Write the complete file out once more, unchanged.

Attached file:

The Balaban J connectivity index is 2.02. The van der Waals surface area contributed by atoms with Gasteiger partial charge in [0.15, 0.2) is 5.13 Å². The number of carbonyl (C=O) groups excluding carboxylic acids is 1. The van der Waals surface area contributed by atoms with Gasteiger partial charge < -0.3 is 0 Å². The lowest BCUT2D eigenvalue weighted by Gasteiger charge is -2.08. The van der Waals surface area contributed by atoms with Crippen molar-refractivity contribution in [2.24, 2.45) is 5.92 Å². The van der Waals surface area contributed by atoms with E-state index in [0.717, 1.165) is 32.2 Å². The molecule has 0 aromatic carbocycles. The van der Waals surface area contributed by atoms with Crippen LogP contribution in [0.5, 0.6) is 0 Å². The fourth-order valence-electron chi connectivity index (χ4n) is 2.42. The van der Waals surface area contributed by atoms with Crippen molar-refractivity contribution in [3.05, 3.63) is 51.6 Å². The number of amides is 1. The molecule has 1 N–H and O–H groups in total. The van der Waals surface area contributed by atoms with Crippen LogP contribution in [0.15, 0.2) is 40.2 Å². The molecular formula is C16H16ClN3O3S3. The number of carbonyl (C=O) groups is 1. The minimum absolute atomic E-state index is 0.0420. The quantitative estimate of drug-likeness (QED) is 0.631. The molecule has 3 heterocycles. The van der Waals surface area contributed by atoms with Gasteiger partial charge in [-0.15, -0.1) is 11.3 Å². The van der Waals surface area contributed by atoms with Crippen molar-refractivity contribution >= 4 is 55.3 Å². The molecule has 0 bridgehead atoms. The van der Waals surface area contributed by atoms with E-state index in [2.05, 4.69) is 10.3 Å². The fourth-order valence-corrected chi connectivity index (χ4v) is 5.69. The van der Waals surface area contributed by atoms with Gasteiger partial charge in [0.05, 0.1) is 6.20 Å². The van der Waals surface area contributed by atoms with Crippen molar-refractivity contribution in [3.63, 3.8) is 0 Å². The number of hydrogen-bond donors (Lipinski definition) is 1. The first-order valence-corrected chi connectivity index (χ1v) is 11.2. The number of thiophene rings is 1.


The Balaban J connectivity index is 2.02. The van der Waals surface area contributed by atoms with Gasteiger partial charge in [0.15, 0.2) is 5.13 Å². The number of carbonyl (C=O) groups excluding carboxylic acids is 1. The van der Waals surface area contributed by atoms with Gasteiger partial charge < -0.3 is 0 Å². The lowest BCUT2D eigenvalue weighted by Gasteiger charge is -2.08. The van der Waals surface area contributed by atoms with Crippen molar-refractivity contribution in [2.24, 2.45) is 5.92 Å². The van der Waals surface area contributed by atoms with E-state index in [0.717, 1.165) is 32.2 Å². The molecule has 0 aromatic carbocycles. The van der Waals surface area contributed by atoms with Crippen LogP contribution in [0.5, 0.6) is 0 Å². The fourth-order valence-electron chi connectivity index (χ4n) is 2.42. The van der Waals surface area contributed by atoms with Crippen molar-refractivity contribution in [3.05, 3.63) is 51.6 Å². The number of amides is 1. The molecule has 1 N–H and O–H groups in total. The van der Waals surface area contributed by atoms with Crippen LogP contribution in [0.15, 0.2) is 40.2 Å². The molecular formula is C16H16ClN3O3S3. The number of carbonyl (C=O) groups is 1. The minimum absolute atomic E-state index is 0.0420. The quantitative estimate of drug-likeness (QED) is 0.631. The molecule has 3 heterocycles. The van der Waals surface area contributed by atoms with Gasteiger partial charge in [-0.15, -0.1) is 11.3 Å². The van der Waals surface area contributed by atoms with Crippen molar-refractivity contribution >= 4 is 55.3 Å². The molecule has 0 bridgehead atoms. The van der Waals surface area contributed by atoms with E-state index in [2.05, 4.69) is 10.3 Å². The fourth-order valence-corrected chi connectivity index (χ4v) is 5.69. The van der Waals surface area contributed by atoms with Gasteiger partial charge in [0.05, 0.1) is 6.20 Å². The van der Waals surface area contributed by atoms with Crippen molar-refractivity contribution in [3.63, 3.8) is 0 Å². The number of hydrogen-bond donors (Lipinski definition) is 1. The first-order valence-corrected chi connectivity index (χ1v) is 11.2. The number of thiophene rings is 1.